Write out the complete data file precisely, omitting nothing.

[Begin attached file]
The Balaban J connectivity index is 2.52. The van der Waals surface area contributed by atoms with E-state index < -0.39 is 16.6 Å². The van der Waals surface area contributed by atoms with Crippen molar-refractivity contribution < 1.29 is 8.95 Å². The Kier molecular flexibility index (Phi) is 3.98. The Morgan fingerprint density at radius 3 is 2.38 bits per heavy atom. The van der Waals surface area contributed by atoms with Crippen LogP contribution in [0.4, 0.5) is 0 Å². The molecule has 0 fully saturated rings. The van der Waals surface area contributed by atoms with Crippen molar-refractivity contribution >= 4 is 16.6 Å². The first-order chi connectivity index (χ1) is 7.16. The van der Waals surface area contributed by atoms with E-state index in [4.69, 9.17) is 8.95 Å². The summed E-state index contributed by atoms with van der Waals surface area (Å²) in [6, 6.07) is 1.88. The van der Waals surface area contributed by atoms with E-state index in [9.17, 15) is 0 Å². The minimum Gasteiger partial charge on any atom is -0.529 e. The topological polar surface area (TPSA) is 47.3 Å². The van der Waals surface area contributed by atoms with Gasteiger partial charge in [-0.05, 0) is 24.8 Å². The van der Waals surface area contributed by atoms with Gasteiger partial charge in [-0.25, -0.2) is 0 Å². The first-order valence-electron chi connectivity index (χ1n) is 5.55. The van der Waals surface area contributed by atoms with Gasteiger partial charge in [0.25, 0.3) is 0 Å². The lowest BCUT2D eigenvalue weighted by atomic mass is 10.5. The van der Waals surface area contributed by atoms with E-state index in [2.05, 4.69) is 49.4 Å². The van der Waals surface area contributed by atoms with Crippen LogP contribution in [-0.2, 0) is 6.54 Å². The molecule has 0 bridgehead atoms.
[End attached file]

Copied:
The Balaban J connectivity index is 2.52. The van der Waals surface area contributed by atoms with E-state index < -0.39 is 16.6 Å². The van der Waals surface area contributed by atoms with Crippen molar-refractivity contribution < 1.29 is 8.95 Å². The Kier molecular flexibility index (Phi) is 3.98. The Morgan fingerprint density at radius 3 is 2.38 bits per heavy atom. The van der Waals surface area contributed by atoms with Crippen LogP contribution in [0.4, 0.5) is 0 Å². The molecule has 0 fully saturated rings. The van der Waals surface area contributed by atoms with Crippen molar-refractivity contribution >= 4 is 16.6 Å². The first-order chi connectivity index (χ1) is 7.16. The van der Waals surface area contributed by atoms with E-state index in [4.69, 9.17) is 8.95 Å². The summed E-state index contributed by atoms with van der Waals surface area (Å²) in [6, 6.07) is 1.88. The van der Waals surface area contributed by atoms with E-state index in [9.17, 15) is 0 Å². The minimum Gasteiger partial charge on any atom is -0.529 e. The topological polar surface area (TPSA) is 47.3 Å². The van der Waals surface area contributed by atoms with Gasteiger partial charge in [-0.05, 0) is 24.8 Å². The van der Waals surface area contributed by atoms with Gasteiger partial charge in [-0.25, -0.2) is 0 Å². The first-order valence-electron chi connectivity index (χ1n) is 5.55. The van der Waals surface area contributed by atoms with Gasteiger partial charge in [0.25, 0.3) is 0 Å². The lowest BCUT2D eigenvalue weighted by atomic mass is 10.5. The van der Waals surface area contributed by atoms with E-state index in [2.05, 4.69) is 49.4 Å². The van der Waals surface area contributed by atoms with Crippen LogP contribution in [-0.2, 0) is 6.54 Å². The molecule has 0 bridgehead atoms.